The second episode of The Walking Dead: Michonne continues where the first episode left off, but delivers less of a consistent experience than the season premiere.
Telltale Games has now released the second episode of The Walking Dead: Michonne, the penultimate episode of a miniseries designed to shed some light on the fan favorite walker-dropper who lends her own name to the game. The studio has managed to keep The Walking Dead: Michonne to a pretty tight release schedule so far, and Telltale Games will be hoping the upcoming final episode will keep fans entertained until the main series returns later this year.
Things didn’t get off to a great start with the second episode, as my save file for the season premiere seemed to have been killed when the game updated to the newest episode. Unlike the walkers, it did not rear its face again – after a quick sweep of the Steam forums, it looks like this problem is a fairly widespread one, and one that Telltale Games will hopefully address quickly.
Thankfully, Give No Shelter was mostly uphill after the slow start. The story picks up directly where the first episode ended, throwing players into a few quick action sequences to get the blood pumping again. Michonne’s vivid (and increasingly frequent) hallucinations help the player understand her character on a deeper level, and she will finally be given the opportunity to speak to someone about her past. As a nice bonus for comic fans, Give No Shelter will also reveal the names of her two daughters: Elodie and Colette.
As is always the biggest worry with any Telltale title, the second episode of The Walking Dead: Michonne concludes with growing concerns that a player’s choices may ultimately have no significant impact on the plot. Though most of the episode is spent between hallucinations and beating a hasty retreat through walker hordes, players are given few major choices – one of which is debating whether to kill a prisoner or not. Of course, the prisoner is more valuable as a bargaining chip than a corpse, but as the episode 3 preview shows, the player will be under hostile attack from the prisoner’s group regardless of whether they kill the prisoner or not.
The impact of choices aside, Telltale Games has continued to perfect the artistry behind their highly stylized titles, and for the most part they continue to be exemplary in Give No Shelter. Gone are the over-exaggerated faces and slow reaction shots of their first titles, now replaced by more realistic movements that keep the story chugging along without feeling awkward. The locations players will see in this episode give off a very ‘lived in, with disrepair’ vibe, which is exactly what one wants in the world of The Walking Dead, and does justice to the comical canon. However, there were a few graphical hiccups involving some characters not having their guns render, and another character’s head snapping back into a preset position when interrupted by the player, which was off-putting.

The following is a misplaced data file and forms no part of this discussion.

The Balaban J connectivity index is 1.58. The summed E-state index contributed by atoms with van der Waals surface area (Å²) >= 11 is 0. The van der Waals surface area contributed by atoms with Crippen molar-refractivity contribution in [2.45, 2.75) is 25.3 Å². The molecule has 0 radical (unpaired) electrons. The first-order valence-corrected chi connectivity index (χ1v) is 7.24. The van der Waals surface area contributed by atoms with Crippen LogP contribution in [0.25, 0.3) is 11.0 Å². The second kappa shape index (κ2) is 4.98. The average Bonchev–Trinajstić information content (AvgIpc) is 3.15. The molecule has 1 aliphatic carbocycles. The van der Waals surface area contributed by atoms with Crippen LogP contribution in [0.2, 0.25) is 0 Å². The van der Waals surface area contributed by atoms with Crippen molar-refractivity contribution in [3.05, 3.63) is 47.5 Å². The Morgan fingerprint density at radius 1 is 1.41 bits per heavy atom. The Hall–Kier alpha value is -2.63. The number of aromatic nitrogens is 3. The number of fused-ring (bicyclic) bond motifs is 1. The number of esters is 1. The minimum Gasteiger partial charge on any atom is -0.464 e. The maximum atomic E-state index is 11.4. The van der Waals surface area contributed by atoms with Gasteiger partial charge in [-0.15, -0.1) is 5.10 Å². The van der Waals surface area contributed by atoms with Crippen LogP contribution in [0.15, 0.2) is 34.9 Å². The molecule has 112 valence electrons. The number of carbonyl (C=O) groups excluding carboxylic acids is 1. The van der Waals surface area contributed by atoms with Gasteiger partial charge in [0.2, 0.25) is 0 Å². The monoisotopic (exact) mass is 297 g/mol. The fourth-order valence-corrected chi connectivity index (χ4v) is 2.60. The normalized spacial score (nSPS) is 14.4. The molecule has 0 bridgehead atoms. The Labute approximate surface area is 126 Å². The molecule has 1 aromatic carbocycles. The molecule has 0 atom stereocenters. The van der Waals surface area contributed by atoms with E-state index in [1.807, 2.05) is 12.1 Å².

That might work better if you were holding a gun, lady.
Up until this point, The Walking Dead: Michonne had fared reasonably well in keeping with a realistic, proper Walking Dead-esque interpretation of the world. Unfortunately, this seems to go up in smoke as events unfold in the latest episode; a fire from a single flare seems to instantly engulf an entire harbor aflame like everything was coated in gasoline, and ultimately results in a hyperbolic Michael Bay Hollywood scene rather than one more in-keeping with The Walking Dead. Another character has a completely avoidable death, and gamers will be left shaking their heads in the unconvincing moments that lead up to it – it’s predictable and does a disservice to the episode, as the death feels like an awkwardly forced transition to get the plot moving forward. It’s fine that it happened, it’s how it happened that feels like sloppy storytelling, a characteristic that thankfully doesn’t pop up too much in The Walking Dead as a whole.
To make up for the narrative’s fumbles, the action in this episode does give some definite highlights. As usual, players will be going through several quicktime events and mashing some buttons to make Michonne do what she does best, resulting in some of Telltale Games’ most brutal death scenes, with the flaregun headshot clearly taking the cake as the episode’s must brutal kill. There’s no shortage of action in Give No Shelter, which does a good job mixing story and action sequences to keep players at the edge of their seat throughout the episode.
Aside from the introspective look at Michonne herself, the second episode doesn’t deliver much character development for anyone other than Sam, and the episode will leave players wondering how the writers will pen a story that ties all the groups together in a cohesive manner. In any event, the story wasn’t bad – it just didn’t seem to match the high standards that Telltale Games has come to be known for.
The title of Give No Shelter gives credence to the theme of the episode, with shelter playing a central role with the likes of Norma’s harbor and Sam’s family compound, to the flashbacks of Michonne being unable to physically shelter for her kids from the dangers of the outbreak. The episode delivers plenty of action and a couple of ‘big moment’ choices, but the narrative unfortunately shows some cracks underneath the metaphorical armor. It was still an enjoyable episode, but we hope The Walking Dead: Michonne ends on a stronger note when the third and final episode releases. If nothing else, the excellent portrayal of Michonne deserves a more polished sendoff than this episode delivered.
The Walking Dead: Michonne Episode 2 is available now for PC, Mac, Xbox 360, Xbox One, PS3, and PS4.